Essential Tools for Game Design and Development

06.06.2019

Game development is taking the world by storm. Gone are the days where games were just pixel figures fighting off blobs of monsters with their tiny pixel sword. And gone, too, are days when gaming was something kids did in their free time. So, what tools do you need to make a living with game development?

Gaming today has become a serious form of entertainment for people of all ages all across the world. If you are looking to be a part of that world by creating a game yourself, you’re in for quite a ride.

Game development is an amazingly monumental area of work with several facets. There are hundreds of tools which you can use in a million different ways to create a game.
 

Game Development Tools

In this article, we’ll give you a quick review of what those tools are and what they’re good for. So if you’re just beginning your journey towards being a game developer, this one’s for you!
 

Engines Coding & Programming Mobile Gaming Art & Visuals

Game Engines

 

1. Unreal Engine 4

Unreal engines are the tool of choice for a big chunk of the games available in today’s market. And they have been that tool of choice for a while now, ever since the original engine came out. Unreal Engine 4 has resources that can help you create any kind of game – from an open-world RPG to a 2D platformer.

 

2. Unity

Unity is quickly enjoying popularity as big as the Unreal Engine’s. Depending on the type of game you’re looking to create, Unity has a few advantages over Unreal that can serve as the deciding factor. It’s quicker to develop games on and it’s easier to pick up. It’s also better for games targeted at multiple platforms – with Unity there is less porting and more tweaking when moving your game over to a new ecosystem.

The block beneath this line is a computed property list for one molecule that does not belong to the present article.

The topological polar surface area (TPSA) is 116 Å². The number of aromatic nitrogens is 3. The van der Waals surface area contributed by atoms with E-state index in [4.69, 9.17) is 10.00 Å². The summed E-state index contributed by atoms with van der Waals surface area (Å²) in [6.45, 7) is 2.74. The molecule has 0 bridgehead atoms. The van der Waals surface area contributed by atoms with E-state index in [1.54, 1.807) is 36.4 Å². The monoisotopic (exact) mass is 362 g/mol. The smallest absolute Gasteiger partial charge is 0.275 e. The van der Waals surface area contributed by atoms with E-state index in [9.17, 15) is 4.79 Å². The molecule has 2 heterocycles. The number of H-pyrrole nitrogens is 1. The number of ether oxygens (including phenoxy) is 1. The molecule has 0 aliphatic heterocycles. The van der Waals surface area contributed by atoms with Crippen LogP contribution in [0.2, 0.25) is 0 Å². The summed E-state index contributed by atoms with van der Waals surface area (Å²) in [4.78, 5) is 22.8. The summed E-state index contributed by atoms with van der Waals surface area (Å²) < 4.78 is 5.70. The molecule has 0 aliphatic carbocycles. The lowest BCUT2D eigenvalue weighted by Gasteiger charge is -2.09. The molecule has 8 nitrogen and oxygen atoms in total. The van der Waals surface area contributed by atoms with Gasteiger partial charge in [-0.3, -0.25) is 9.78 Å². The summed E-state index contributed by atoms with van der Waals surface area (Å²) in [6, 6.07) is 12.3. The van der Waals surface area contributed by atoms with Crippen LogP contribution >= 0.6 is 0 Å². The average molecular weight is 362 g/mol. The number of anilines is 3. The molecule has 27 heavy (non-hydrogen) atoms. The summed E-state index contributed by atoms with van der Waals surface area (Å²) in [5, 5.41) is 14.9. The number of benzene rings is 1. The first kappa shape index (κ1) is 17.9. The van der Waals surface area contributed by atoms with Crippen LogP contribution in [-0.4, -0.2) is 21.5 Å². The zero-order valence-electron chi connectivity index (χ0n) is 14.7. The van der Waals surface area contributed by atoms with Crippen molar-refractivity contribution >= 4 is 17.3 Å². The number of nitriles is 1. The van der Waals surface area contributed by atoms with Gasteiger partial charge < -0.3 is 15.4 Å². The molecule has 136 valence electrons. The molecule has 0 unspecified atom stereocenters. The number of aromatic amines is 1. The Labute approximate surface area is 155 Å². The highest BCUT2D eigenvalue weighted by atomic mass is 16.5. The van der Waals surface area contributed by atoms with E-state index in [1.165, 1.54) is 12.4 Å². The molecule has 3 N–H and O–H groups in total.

3. GameMaker

Unlike other game engines GameMaker stands out in that it does not require programming knowledge to use. Using a simple “point-and-click” system, users can create games in a quick and efficient manner without the need for code intensive systems. Of course, having coding experience further makes things easier and can allow users to create amazing games.

 

4. Godot

The Godot engine works great for both 2d and 3D games alike. Godot comes with a large array of commonly used elements and tools, allowing users to focus entirely on the creation of the game. The engine is open source and free to use - no strings attached. What users create belongs entirely to them. A large online community offers users with support and updates on new features and bug related issues.
 

5. Blender

Last but not least, there is Blender. If you’re making a 3D game without a lot of resources, look no further. Here, you’ll find the largest 3D package out there which is free. It offers a ton of features and it is open source at the same time. However, picking Blender up and learning how to use it can take some time – it is not as intuitive as some of the other tools out there.

 

There are many other game engines available such as:

 

  • Cryengine
  • Construct
  • UbiArt
  • PICO-8
  • Sentencyl



Coding and programming skills for game development


1. Visual Studio

Microsoft’s developer suite Visual Studio is a tool that has been the Integrated Developer Environment (IDE) of choice for the past 20 years. It supports multiple languages, debuggers, editors and much more. It’s a powerhouse – and it’s also been recently tweaked to be better at helping you create mobile games for iOS and Android.

 

2. GNU Tool Chain

The GNU compiler collection is the open-source equivalent of Visual Studio. If you are developing your games in the Linux ecosystem, you probably have much of the toolchain already installed. It can work with pretty much any single coding language you can imagine. It’s not an IDE by itself, but it’s everything you will need along with a good editor – whether it is compiling, linking or debugging.
 

3. C++